After a bill is introduced, it is assigned to a committee of jurisdiction. The committee considers the bill and may or may not pass the bill out of committee. If the bill does pass, it will either proceed to another committee for consideration or will go to the House Floor for a Second Reading. (The First Reading occurs at the time the bill is introduced.) The bill is noticed on the House Calendar and the next day a committee member explains the bill to the House, known as reporting out the bill. This past Thursday, I reported out H.533 related to the rights of victims of crimes. The following is the report I provided.
Our criminal justice system provides a number of rights to victims of crimes. Victims have the right to receive certain notifications about the status of the offender, the right to participate in certain proceedings, the right to confer with a prosecutor, and the right to be heard at sentencing.
This bill addresses certain of these rights.
First, it clarifies a victim’s right to be notified. Notification of an offender’s release from custody, confinement, or supervision is essential to the security of a victim. Notifications allow victims to plan for their safety and that of their families and to mentally prepare for seeing the offender in the community. In domestic violence cases in particular, safety planning after arrest and throughout prosecution is vital because of the heightened risk of re-offense during that time.
H.533 will close gaps in the existing Crime Victim Rights statute (Title 13, Chapter 165). It clarifies the victim notification requirements at two key phases in the criminal process: 1) when corrections terminates or discharges an offender from probation and 2) when an offender is arrested, cited, and then released back into the community by law enforcement prior to arraignment.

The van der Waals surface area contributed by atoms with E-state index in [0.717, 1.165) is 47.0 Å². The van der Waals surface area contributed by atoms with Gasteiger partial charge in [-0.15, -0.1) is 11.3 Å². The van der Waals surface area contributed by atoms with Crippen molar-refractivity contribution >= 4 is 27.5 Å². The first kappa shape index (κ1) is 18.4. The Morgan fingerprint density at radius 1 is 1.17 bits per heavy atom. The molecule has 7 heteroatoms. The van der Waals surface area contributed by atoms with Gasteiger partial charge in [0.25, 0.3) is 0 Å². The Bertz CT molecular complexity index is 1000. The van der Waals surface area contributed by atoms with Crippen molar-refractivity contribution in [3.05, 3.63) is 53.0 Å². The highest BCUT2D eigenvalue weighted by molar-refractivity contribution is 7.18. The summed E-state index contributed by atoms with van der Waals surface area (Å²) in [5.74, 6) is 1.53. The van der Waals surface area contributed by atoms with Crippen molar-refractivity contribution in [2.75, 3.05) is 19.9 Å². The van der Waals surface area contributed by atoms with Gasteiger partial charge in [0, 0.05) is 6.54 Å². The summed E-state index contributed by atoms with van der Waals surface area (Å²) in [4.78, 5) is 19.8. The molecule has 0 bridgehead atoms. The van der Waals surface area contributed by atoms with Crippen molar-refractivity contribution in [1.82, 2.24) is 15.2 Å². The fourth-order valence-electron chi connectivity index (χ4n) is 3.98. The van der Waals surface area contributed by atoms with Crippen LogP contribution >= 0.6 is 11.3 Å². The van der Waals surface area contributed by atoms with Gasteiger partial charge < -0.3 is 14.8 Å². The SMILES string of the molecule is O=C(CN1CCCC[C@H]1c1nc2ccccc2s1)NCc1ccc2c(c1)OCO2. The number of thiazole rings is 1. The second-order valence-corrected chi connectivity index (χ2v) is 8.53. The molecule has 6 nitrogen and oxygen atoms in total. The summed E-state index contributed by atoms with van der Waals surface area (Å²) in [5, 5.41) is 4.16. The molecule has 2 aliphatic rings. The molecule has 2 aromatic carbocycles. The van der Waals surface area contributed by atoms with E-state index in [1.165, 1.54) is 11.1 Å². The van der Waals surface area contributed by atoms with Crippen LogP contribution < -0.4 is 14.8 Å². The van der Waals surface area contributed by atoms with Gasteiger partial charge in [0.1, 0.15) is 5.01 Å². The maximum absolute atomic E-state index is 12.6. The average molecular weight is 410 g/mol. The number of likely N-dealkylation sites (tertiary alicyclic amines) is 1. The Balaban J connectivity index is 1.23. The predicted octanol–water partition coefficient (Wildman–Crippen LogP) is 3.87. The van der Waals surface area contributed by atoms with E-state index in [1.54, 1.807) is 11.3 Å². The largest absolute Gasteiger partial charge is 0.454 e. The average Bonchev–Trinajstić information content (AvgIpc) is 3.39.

Second, H.533 addresses a gap in the Crime Victim Rights statute related to the opportunity to be heard. Victims currently have the right to be heard at sentencing hearings. The bill would extend that right to be heard to hearings involving a change in plea that also includes a deferred sentence, which I will explain further when I discuss that portion of the bill.
Altogether, this bill ensures that victims receive statutory release notifications and opportunities to be heard in court regardless of how the case moves through the system or is disposed.
13 V.S.A. § 5305 sets out the information victims are entitled to request from agencies having the custody of a defendant.
Sec. 1 changes the title of the section from Information Concerning Release from Confinement to Information Concerning Release from Custody. This more accurately reflects when victims are entitled to information about an offender’s status.
Typically in our statutes, Confinement refers to what happens when a person has been convicted of a crime and sentenced to a term of confinement (which could include incarceration or home confinement furlough); custody is a broader term referring to the care or control of a person.
In subsection (a) the bill adds “termination or discharge from probation” to the list of events triggering the right of a victim to request notification before the defendant is released.
13 V.S.A § 5314 sets out the information law enforcement must provide to victims of all crimes, and additional information that must be given to victims of listed crimes.
Normally, when someone is arrested, the offender is processed and the States Attorney is informed. The State’s Attorney Victims Advocate is then responsible for notifying the victim of the status of the offender.